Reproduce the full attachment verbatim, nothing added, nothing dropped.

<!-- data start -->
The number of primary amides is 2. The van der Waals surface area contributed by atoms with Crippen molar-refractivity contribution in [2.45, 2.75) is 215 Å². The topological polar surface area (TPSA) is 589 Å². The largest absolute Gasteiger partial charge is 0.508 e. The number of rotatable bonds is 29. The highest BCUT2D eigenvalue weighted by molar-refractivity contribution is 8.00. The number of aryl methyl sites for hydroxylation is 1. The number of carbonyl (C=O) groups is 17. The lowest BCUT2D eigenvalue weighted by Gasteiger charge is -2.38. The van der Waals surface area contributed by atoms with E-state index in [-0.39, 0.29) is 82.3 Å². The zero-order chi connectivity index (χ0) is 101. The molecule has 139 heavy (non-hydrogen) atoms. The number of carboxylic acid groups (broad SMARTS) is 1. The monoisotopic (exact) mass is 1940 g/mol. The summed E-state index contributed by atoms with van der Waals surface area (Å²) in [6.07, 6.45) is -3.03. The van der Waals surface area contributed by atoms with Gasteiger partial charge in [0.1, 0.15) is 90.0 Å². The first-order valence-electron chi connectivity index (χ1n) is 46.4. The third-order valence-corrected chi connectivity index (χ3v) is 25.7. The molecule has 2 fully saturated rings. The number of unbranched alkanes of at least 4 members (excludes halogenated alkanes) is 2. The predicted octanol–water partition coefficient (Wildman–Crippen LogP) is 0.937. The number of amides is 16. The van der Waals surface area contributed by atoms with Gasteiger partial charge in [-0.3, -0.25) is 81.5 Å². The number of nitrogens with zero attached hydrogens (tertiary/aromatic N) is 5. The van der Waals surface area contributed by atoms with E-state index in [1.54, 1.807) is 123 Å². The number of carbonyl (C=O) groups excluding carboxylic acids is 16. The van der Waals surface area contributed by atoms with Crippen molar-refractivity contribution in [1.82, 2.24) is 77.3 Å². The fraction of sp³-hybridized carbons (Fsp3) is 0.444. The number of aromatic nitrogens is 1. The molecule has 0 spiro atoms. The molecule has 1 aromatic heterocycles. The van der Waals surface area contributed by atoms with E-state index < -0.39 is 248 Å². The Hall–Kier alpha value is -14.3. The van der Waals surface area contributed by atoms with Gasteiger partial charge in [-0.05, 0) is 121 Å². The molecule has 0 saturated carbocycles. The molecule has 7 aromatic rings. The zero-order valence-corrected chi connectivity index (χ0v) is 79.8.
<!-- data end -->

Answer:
The number of primary amides is 2. The van der Waals surface area contributed by atoms with Crippen molar-refractivity contribution in [2.45, 2.75) is 215 Å². The topological polar surface area (TPSA) is 589 Å². The largest absolute Gasteiger partial charge is 0.508 e. The number of rotatable bonds is 29. The highest BCUT2D eigenvalue weighted by molar-refractivity contribution is 8.00. The number of aryl methyl sites for hydroxylation is 1. The number of carbonyl (C=O) groups is 17. The lowest BCUT2D eigenvalue weighted by Gasteiger charge is -2.38. The van der Waals surface area contributed by atoms with E-state index in [-0.39, 0.29) is 82.3 Å². The zero-order chi connectivity index (χ0) is 101. The molecule has 139 heavy (non-hydrogen) atoms. The number of carboxylic acid groups (broad SMARTS) is 1. The monoisotopic (exact) mass is 1940 g/mol. The summed E-state index contributed by atoms with van der Waals surface area (Å²) in [6.07, 6.45) is -3.03. The van der Waals surface area contributed by atoms with Gasteiger partial charge in [0.1, 0.15) is 90.0 Å². The first-order valence-electron chi connectivity index (χ1n) is 46.4. The third-order valence-corrected chi connectivity index (χ3v) is 25.7. The molecule has 2 fully saturated rings. The number of unbranched alkanes of at least 4 members (excludes halogenated alkanes) is 2. The predicted octanol–water partition coefficient (Wildman–Crippen LogP) is 0.937. The number of amides is 16. The van der Waals surface area contributed by atoms with Gasteiger partial charge in [-0.3, -0.25) is 81.5 Å². The number of nitrogens with zero attached hydrogens (tertiary/aromatic N) is 5. The van der Waals surface area contributed by atoms with E-state index in [1.54, 1.807) is 123 Å². The number of carbonyl (C=O) groups excluding carboxylic acids is 16. The van der Waals surface area contributed by atoms with Crippen molar-refractivity contribution in [1.82, 2.24) is 77.3 Å². The fraction of sp³-hybridized carbons (Fsp3) is 0.444. The number of aromatic nitrogens is 1. The molecule has 0 spiro atoms. The molecule has 1 aromatic heterocycles. The van der Waals surface area contributed by atoms with E-state index < -0.39 is 248 Å². The Hall–Kier alpha value is -14.3. The van der Waals surface area contributed by atoms with Gasteiger partial charge in [-0.05, 0) is 121 Å². The molecule has 0 saturated carbocycles. The molecule has 7 aromatic rings. The zero-order valence-corrected chi connectivity index (χ0v) is 79.8.